Case in point: Alabama is among the reddest of Red states and polling indicates that not only does Alabama vote largely Republican but that we intend for our votes to be largely conservative. Remember, there is a difference.
So many of our elected officials in this state ran for office with a message that said “I am this” but they actually did “that” … with “that” being something far less conservative than the red meat, MAGA hat-wearing, gun-toting, tax-cutting, limited government, tough on crime, fix our schools conservatives that they said they were in their campaign ads.
Every four years the people of Alabama vote for Governor, Lt. Governor, State Senators, and State Representatives. In 2018, one-third of the state legislature chose not to run again and since that time you’ve seen your gas taxes increased, record levels of government spending, no appreciable effort to cut taxes, and schools in Alabama have dropped to dead last in the nation. All of that happened in the legislature and was ratified by the Governor.
There are those in Montgomery who are solid conservatives and doing what they can but they’re getting run over by moderates and special interests because they don’t have a platform nor a team of conservatives to work with. That must change.
Last year for the first time the Alabama Policy Institute published a legislative scorecard. We started proof-checking our elected officials. Some of them did poorly but some scored truly conservative. Scorecards are important after-the-fact accountability.
But I’m going to suggest that it’s time for something else. It is time for the actual conservative members of the Alabama State House and Senate to form a conservative caucus and become a voting bloc. Right now, the leadership of the Alabama legislature does not want that to happen.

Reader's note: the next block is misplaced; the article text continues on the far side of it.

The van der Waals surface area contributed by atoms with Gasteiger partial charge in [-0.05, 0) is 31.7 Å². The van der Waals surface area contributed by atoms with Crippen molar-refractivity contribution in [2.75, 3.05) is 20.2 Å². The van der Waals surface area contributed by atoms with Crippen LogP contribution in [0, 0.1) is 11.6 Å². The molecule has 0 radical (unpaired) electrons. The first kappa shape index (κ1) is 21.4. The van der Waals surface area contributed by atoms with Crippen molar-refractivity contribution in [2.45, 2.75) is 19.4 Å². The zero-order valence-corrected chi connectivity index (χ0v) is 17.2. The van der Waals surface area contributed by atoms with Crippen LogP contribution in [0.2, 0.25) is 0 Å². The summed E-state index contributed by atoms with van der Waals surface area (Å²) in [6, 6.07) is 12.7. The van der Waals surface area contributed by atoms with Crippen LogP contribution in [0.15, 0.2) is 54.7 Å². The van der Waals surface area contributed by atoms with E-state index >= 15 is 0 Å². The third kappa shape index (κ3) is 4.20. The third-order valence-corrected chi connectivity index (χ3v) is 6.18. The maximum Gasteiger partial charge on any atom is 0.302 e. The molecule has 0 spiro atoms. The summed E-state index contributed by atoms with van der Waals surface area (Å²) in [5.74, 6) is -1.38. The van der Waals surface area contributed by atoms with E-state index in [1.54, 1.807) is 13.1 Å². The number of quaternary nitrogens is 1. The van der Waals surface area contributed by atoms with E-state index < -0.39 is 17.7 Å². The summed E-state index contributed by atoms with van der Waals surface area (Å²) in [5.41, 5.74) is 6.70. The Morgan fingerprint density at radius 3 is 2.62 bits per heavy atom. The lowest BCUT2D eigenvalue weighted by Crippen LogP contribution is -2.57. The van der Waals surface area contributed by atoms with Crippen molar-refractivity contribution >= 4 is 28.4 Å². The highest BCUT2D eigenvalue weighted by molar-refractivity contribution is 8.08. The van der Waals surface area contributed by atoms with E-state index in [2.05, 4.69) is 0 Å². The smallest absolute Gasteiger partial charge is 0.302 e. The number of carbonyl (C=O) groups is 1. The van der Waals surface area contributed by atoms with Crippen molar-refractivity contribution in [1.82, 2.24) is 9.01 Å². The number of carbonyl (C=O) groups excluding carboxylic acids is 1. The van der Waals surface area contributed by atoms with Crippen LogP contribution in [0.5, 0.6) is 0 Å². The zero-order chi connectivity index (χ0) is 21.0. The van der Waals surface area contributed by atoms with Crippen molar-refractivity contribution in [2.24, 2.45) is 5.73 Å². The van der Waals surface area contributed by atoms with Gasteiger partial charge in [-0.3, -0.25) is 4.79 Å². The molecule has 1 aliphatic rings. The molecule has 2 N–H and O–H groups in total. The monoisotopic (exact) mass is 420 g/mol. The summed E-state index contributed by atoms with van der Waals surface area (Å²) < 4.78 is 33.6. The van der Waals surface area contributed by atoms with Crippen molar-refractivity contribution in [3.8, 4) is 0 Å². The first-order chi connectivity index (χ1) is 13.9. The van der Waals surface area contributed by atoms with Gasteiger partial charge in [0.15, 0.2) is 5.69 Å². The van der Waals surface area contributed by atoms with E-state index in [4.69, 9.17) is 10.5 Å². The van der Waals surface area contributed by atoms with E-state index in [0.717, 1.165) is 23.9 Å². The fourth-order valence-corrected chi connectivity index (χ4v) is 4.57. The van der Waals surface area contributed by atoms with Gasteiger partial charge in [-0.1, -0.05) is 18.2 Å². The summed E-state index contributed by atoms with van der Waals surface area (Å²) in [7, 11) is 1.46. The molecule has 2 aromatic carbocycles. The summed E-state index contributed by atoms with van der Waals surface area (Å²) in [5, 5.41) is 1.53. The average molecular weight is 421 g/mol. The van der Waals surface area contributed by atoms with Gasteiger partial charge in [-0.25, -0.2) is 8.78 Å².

Alabama, as one of the reddest of the Red states, should be leading the way with that effort, but we’re not. This past week the Conservative Partnership Institute, in conjunction with the House Freedom Caucus in Congress, announced the first-ever state legislative Freedom Caucus in the Georgia State Legislature. The state that just elected Raphael Warnock to the US Senate should not be ahead of us in establishing a formal conservative caucus in its state legislature.
This is how we proof our work as voters. This is how we use “spell check” on politicians if you will. When we elect someone on the promises they made, we should know that we can rely on them to do the things they said they would. Will they join a conservative caucus to fight for what our citizens typically stand for? How did they fare on the scorecards from the Alabama Policy Institute? Let them know when they are on the mark and let them know if they are not measuring up.
Never assume that spellcheck is your friend. Likewise, never assume for a minute that a politician’s campaign ads are the only proof you need. Check your work and check your elected officials. You’ll be glad you did.
Phil Williams is a former State Senator, retired Army Colonel and combat veteran, and a practicing Attorney. He has served with the leadership of the Alabama Policy Institute and currently hosts Rightside Radio M-F 2-5 pm on WVNN.